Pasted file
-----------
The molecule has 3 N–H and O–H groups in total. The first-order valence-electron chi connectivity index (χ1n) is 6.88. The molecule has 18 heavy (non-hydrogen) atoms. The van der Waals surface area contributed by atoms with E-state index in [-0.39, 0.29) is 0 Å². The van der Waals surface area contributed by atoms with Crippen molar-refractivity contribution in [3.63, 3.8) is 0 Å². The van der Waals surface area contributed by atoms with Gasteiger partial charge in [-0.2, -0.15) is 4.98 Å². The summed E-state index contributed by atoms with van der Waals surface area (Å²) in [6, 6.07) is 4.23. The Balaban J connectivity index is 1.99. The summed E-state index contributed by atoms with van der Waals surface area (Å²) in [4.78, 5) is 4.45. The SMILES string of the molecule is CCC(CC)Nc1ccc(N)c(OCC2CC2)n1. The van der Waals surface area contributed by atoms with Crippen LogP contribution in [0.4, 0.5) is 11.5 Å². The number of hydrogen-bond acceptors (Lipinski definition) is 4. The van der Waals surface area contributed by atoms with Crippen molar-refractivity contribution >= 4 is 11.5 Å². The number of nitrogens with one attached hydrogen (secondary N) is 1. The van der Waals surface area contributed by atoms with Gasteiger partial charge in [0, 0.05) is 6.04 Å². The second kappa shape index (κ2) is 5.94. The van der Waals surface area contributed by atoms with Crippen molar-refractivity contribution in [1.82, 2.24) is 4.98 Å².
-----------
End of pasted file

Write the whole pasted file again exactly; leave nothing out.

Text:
The molecule has 3 N–H and O–H groups in total. The first-order valence-electron chi connectivity index (χ1n) is 6.88. The molecule has 18 heavy (non-hydrogen) atoms. The van der Waals surface area contributed by atoms with E-state index in [-0.39, 0.29) is 0 Å². The van der Waals surface area contributed by atoms with Crippen molar-refractivity contribution in [3.63, 3.8) is 0 Å². The van der Waals surface area contributed by atoms with Gasteiger partial charge in [-0.2, -0.15) is 4.98 Å². The summed E-state index contributed by atoms with van der Waals surface area (Å²) in [6, 6.07) is 4.23. The Balaban J connectivity index is 1.99. The summed E-state index contributed by atoms with van der Waals surface area (Å²) in [4.78, 5) is 4.45. The SMILES string of the molecule is CCC(CC)Nc1ccc(N)c(OCC2CC2)n1. The van der Waals surface area contributed by atoms with Crippen LogP contribution in [0.4, 0.5) is 11.5 Å². The number of hydrogen-bond acceptors (Lipinski definition) is 4. The van der Waals surface area contributed by atoms with Crippen molar-refractivity contribution >= 4 is 11.5 Å². The number of nitrogens with one attached hydrogen (secondary N) is 1. The van der Waals surface area contributed by atoms with Gasteiger partial charge in [0, 0.05) is 6.04 Å². The second kappa shape index (κ2) is 5.94. The van der Waals surface area contributed by atoms with Crippen molar-refractivity contribution in [1.82, 2.24) is 4.98 Å².